Moon of Alabama Brecht quote
June 01, 2008

Mission Again Accomplished

There is a new round of "Mission Accomplished" cheers:

First came this 'defeat':

Al Qaeda is on the verge of a strategic defeat in Iraq,” [CIA Director Michael Hayden] told FOX News. “There are clear elements of clear defeat in Saudi Arabia. ... In about 2003 there were a series of terrorist activities, which the Saudi government responded to very vigorously.”

Today the WaPo editors headline:

The Iraqi Upturn - Don't look now, but the U.S.-backed government and army may be winning the war.

In The Guardian a British general declares: British troops put Taliban 'on the run'

The Taliban have been tactically routed in southern Afghanistan, with enemy forces 'licking their wounds' after a series of emphatic defeats, say senior British military commanders.

Must be the season ...

Now there is no need to look anymore. We can now all sleep in peace and will not have to care about these 'finished' wars anymore.

Maybe I should close down this blog? What can I write about when these wars are over?

But are they? Of course not.

All wars have such phases:

At the end of November [1967], the ["Sucess Offensive"] campaign reached its climax when Johnson summoned Westmoreland and the new U.S. Ambassador, Ellsworth Bunker, to Washington, D.C., for what was billed as a "high level policy review". Upon their arrival, the two men bolstered the administration's claims of success. From Saigon, pacification chief Robert Komer asserted that the pacification program in the countryside was succeeding. Sixty-eight percent of the South Vietnamese population was under the control of Saigon while only seventeen percent was under the control of the NLF. General Bruce Palmer, one of Westmoreland's three Field Force commanders, claimed that "the Viet Cong has been defeated" and that "He can't get food and he can't recruit. He has been forced to change his strategy from trying to control the people on the coast to trying to survive in the mountains."

Wikipedia: Tet offensive

Posted by b on June 1, 2008 at 16:43 UTC | Permalink


i had a apocalyptic dream last night the united states was being controlled by paramilitaries under local strong men, after widespread arson was "solving"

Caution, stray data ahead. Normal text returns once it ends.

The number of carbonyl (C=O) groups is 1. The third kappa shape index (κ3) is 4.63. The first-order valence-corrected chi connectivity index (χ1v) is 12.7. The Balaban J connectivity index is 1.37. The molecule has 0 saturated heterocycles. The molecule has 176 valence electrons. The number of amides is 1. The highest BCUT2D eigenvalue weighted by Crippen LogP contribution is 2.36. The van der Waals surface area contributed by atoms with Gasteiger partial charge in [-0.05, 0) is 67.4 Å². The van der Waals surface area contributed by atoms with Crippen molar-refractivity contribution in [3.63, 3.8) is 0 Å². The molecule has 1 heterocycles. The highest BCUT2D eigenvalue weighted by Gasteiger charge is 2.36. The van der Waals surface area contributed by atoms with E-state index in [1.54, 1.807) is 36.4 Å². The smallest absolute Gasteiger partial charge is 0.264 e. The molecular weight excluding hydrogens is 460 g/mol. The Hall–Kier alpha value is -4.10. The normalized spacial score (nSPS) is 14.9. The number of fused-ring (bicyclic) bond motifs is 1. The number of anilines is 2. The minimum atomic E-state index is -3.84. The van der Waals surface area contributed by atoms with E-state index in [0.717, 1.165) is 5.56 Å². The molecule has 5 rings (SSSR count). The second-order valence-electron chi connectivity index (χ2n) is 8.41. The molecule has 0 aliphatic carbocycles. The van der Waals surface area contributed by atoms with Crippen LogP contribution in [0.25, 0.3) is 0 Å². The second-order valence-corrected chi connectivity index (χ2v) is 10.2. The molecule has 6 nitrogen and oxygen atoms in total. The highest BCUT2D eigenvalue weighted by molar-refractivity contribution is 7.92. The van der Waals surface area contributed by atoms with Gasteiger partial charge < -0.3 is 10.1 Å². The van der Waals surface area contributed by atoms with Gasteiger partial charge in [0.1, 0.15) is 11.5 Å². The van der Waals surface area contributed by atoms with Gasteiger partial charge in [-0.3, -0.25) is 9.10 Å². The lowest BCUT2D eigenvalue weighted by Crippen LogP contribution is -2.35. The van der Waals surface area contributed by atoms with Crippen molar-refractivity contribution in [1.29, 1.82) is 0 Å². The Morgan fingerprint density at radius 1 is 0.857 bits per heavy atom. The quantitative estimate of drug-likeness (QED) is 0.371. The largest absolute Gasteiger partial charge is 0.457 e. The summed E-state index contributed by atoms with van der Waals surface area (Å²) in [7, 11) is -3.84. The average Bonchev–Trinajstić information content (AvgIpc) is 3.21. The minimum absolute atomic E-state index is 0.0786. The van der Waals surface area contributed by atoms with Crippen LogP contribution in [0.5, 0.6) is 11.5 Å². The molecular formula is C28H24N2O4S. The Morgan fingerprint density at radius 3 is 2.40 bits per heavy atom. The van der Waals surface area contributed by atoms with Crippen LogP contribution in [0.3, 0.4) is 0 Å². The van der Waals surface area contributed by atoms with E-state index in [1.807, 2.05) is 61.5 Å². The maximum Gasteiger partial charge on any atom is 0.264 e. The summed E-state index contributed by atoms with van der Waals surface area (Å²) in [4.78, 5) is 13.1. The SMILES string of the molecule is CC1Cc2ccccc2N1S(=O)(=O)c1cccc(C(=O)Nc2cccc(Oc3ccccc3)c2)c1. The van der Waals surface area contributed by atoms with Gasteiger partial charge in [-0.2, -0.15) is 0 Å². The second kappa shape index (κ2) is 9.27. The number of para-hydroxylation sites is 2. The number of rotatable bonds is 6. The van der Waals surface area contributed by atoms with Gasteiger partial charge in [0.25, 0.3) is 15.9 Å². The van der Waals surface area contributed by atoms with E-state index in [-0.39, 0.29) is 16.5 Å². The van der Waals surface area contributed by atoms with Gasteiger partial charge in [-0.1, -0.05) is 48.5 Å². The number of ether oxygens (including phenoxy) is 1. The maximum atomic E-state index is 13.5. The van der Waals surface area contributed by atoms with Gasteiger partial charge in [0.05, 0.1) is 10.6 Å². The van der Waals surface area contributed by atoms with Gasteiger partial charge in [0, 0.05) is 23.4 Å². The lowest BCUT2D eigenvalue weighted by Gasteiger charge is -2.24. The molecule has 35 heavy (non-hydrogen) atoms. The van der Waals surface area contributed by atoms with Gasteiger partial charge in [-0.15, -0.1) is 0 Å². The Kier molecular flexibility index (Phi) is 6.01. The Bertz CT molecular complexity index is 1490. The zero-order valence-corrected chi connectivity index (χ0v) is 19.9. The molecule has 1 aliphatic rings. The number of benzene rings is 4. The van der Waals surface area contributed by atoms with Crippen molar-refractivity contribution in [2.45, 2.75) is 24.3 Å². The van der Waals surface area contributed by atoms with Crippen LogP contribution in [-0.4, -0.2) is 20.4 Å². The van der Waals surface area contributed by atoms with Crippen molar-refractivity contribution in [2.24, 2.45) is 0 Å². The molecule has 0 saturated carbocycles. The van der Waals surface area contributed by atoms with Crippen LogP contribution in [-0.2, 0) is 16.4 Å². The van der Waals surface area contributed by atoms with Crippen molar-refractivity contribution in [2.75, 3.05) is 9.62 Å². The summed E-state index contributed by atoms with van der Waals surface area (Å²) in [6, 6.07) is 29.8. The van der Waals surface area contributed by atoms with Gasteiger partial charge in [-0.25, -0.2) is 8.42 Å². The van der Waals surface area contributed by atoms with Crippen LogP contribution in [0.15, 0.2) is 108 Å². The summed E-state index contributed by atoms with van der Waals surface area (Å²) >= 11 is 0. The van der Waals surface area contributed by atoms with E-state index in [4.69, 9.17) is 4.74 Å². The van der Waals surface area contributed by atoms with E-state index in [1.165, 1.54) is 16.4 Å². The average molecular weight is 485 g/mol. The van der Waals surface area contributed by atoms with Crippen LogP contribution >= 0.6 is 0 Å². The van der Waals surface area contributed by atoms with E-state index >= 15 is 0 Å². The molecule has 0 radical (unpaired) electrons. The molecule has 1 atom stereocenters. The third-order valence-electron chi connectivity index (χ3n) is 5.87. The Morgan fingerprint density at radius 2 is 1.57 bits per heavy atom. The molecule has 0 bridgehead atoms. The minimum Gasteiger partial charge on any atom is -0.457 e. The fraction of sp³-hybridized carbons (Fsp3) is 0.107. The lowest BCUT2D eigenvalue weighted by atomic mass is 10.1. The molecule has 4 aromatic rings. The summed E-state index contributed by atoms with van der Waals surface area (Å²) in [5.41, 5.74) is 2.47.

the "credit.con" crisis for mortgage banks still holding the individual paper.
mostly the dream revolved around the hinterlands, exurban, where it was still
possible to hide from the work detention camps that were being set up, and the
socializing, if you want to call that bus-station motif socializing, revolved
around everyone pairing up in cars at former gas stations, packing ourselves
in eight, ten to a car, i myself rode right side shotgun on the rear bumper,
and once a car was considered "full", we were granted enough gasoline to get
back to our dryland horse-plow farms, out in the hinterlands, it was sort of
like afghanistan, if you've ever been there, but without the je ne sais qua.

Posted by: rio tinto | Jun 1 2008 17:01 utc | 1

Well, they have this Plan, you know. The Petraeus Plan. It will accomplish the mission... just give them enough time like, say, 60 years:

Afghanistan: colonialism or counterinsurgency?

Americans bring Afghans their new 60-year plan


Posted by: Alamet | Jun 1 2008 17:57 utc | 2

Not to mention the fact that there was no Al-Qaida Iraq until it slipped into the power vacuum we created through a botched "regime change".

And also don't forget, Kit Carson had the Navajo nation whittled down to fewer than 5,000 survivors, there are a quarter million of them today...

Posted by: ralphieboy | Jun 1 2008 19:01 utc | 3

@Alamet @2 good link:

In practice, I found, it looks and sounds a lot more like old-fashioned colonialism. In the tents of Naray, I had the distinct feeling that I had strolled into Uttar Pradesh at some point after 1858, in the early days of the British Raj.

Here ... officers were taking command of entire societies, in hopes of purifying the cultural oxygen that produced the Taliban.

"Our goal," one officer tells me, "is to rebuild the government and society from the ground up in our model."


"We do not believe in counterinsurgency," a senior French commander tells me. "If you find yourself needing to use counterinsurgency, it means the entire population has become the subject of your war, and you either will have to stay there forever or you have lost."

The Americans obviously see it differently.
I ask one officer how long it is going to take to make this new strategy bear fruit.

"Look," he says, "we're still in Germany and Japan 60 years after that war ended. That's how long it can take. I fully expect to have grandchildren who will be fighting out here."

Recommended, indeed.

Posted by: b | Jun 1 2008 19:06 utc | 4

Meanwhile, CSM, reports:

Violence in Afghanistan is increasing, according to recent announcements by senior US and NATO officials. Analysts estimate that this has been the bloodiest spring since the start of the insurgency and that the increasing instability is fueling the call to deploy more troops to the region.

Posted by: Cloned Poster | Jun 1 2008 19:38 utc | 5

@#1: Indeed. It's the 21st century — where the hell is my spaceship? This ol' place is alarmingly crowded and polluted/desertified.

Posted by: Cloud | Jun 1 2008 23:18 utc | 6

Cloud @6, where ya gonna fly to? I hear the other planets are even now much less hospitable, even with low populations.

According to one recent visitor from a couple hundred years in the future, here on earth, things aren't really all that bad. Worse than 2008 maybe, depending on your POV, but with a lot fewer people and more chances to you know, be a pioneer.

Posted by: rapt | Jun 2 2008 14:08 utc | 7

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